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Young, Sick and Invisible

My illness has shaped me,
But it does not define me.

An Open Letter To A Baby That May Never Be

Black and White pregnant photo

Just a few years ago you are all I could ever dream about: a house, a husband, a place to call my own, pets, maybe even a car, but you – you would have been the cherry on the top. You are the missing piece that would have completed the puzzle, but that’s all you ever may be. A dream. I never knew I would be parenting with chronic illness. The sicker I have become, the blurrier the picture of you gets. My energy levels are non-existent, napping desires increasing by the minute and that’s all before you even exist. Even for someone incredibly healthy, you can jolt their mood, disfigure their body and leave them empty inside. How am I to do it ?

Parenting With Chronic Illness Seems Impossible

I’m not healthy enough to take care of myself, remember when to take my medication, or even have enough drive for self-care. How am I supposed to care for you when my needs have long been lost? I know there are people out there with chronic illnesses who are sicker than me and do their absolute best to give you a wonderful life. I salute those people. They are special, strong and gifted. I just don’t think I am one of those

Chronic Illness Can Be Passed Down from Parents

I was eighteen when I first found out I was chronically ill. Nineteen added to the list of diagnosis and don’t get me started on twenty. But none of that matters, none, none at all. What matters is that there is a high chance I could pass it all onto you, all of it. I suffer, and I know I do. I put on a brave face, say ‘I’m fine’ and carry on as normal. But you, I would see through your smile. I would see the despair in your eyes, the pain in your speech and the fatigue in your walk. How could I put you through that?

Yes, there is a chance you could grow up completely fine, have nothing the matter. You could be a normal child, grow into a healthy teenager, live a spectacular life and one day have a family of your own. I would give anything to be able to see you happy, to watch you grow old, to make mistakes and learn from them, but most importantly to watch you smile.

Parenting With Chronic Illness is a Risk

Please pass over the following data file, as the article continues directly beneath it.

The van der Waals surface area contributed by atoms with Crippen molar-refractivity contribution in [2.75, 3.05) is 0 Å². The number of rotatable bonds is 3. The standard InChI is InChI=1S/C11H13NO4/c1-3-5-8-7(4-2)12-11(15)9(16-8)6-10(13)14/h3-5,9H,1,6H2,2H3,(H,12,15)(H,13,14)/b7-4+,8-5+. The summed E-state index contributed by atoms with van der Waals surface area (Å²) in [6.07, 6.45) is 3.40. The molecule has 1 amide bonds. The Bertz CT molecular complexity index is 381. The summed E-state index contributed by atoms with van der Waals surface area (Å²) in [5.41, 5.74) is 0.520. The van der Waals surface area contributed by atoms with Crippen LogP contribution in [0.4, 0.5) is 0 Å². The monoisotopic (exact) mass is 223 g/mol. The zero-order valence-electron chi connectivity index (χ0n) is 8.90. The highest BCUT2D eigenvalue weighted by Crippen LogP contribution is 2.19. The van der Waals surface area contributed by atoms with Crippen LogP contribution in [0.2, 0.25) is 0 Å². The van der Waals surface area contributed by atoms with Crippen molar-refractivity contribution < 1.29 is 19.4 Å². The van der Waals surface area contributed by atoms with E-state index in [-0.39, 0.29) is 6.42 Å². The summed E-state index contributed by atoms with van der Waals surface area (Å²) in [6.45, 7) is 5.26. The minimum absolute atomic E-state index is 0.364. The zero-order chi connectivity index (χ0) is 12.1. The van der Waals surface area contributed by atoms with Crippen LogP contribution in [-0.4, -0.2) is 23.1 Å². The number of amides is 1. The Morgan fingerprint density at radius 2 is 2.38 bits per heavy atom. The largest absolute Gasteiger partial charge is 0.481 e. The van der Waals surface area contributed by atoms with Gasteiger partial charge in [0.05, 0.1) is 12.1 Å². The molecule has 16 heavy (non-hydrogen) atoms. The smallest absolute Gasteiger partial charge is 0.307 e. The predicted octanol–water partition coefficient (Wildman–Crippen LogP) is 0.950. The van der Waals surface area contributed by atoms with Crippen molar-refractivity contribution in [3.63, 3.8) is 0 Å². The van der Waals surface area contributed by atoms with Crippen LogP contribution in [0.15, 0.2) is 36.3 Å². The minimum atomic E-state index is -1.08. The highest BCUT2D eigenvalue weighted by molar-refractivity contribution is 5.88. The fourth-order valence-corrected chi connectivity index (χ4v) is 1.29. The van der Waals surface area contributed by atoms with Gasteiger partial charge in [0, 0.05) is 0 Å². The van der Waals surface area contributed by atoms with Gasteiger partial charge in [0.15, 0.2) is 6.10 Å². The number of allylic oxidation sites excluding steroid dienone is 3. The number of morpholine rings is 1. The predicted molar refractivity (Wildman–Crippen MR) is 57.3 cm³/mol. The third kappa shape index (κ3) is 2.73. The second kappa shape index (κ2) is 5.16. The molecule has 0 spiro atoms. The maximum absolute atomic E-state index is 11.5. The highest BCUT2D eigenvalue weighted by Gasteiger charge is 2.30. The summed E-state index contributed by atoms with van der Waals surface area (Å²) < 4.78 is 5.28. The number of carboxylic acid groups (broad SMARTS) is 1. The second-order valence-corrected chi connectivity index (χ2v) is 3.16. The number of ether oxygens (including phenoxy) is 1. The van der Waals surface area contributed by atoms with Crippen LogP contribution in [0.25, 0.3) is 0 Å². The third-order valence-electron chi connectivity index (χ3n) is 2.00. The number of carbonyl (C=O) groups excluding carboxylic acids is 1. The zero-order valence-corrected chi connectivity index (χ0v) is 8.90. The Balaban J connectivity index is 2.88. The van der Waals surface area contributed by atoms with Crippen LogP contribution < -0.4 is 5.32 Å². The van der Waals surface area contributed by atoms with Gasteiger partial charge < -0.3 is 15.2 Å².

Do I take that risk ? Risk your health for the sake of my happiness ..? Now I know I am only young, and you wouldn’t even come into question until years from now. I learned from my mum that nothing should be taken for granted, just as she has learned.

My mum said “As a parent we want to protect our children. I don’t want my daughter to be ill. I don’t want her to be in pain. I want her to live a ‘normal’ life. I don’t want to see her upset but all this is ringing true, it’s really hard watching her cope with every day tasks we take for granted, even if she is adapting really well. My one true wish is to see her happy. I hope and pray that her life gets easier and symptoms that she has start to disappear and she can start doing other things that she enjoys without constant worry of a flare up. I’m also hoping she will get the answers she needs. It’s a daily battle, but some answers and remedies is what we need right now.”

Parenting With Chronic Illness is Dual Suffering

My Mother may not be chronically ill, but she has learned, just as I have, that we do not suffer alone. Your family, friends, those closest to you also feel your pain. No they won’t feel it to the same extent as we do, but they know you, they know when you’re faking it. Just as I see their pain, I see my mother’s hurt when she sees me. I see my sister’s agony when she looks at me. How am I supposed to live looking at you, seeing either you in pain or witnessing you see my pain? That is no quality of life. That is nothing.

I am sorry. I truly am. You are all I have ever really wanted: something to call my own, to see you grow up, to be ‘normal’ (whatever ‘normal’ is). I just wanted to have a ‘normal’ family. Like most do. But, nothing about those who are chronically ill is normal. I would not dream of subjecting you to a life like mine. And that is why I am sorry: because you may never come to be. Just a dream.That is all you ever may be.

Until next time,

Bethany S.

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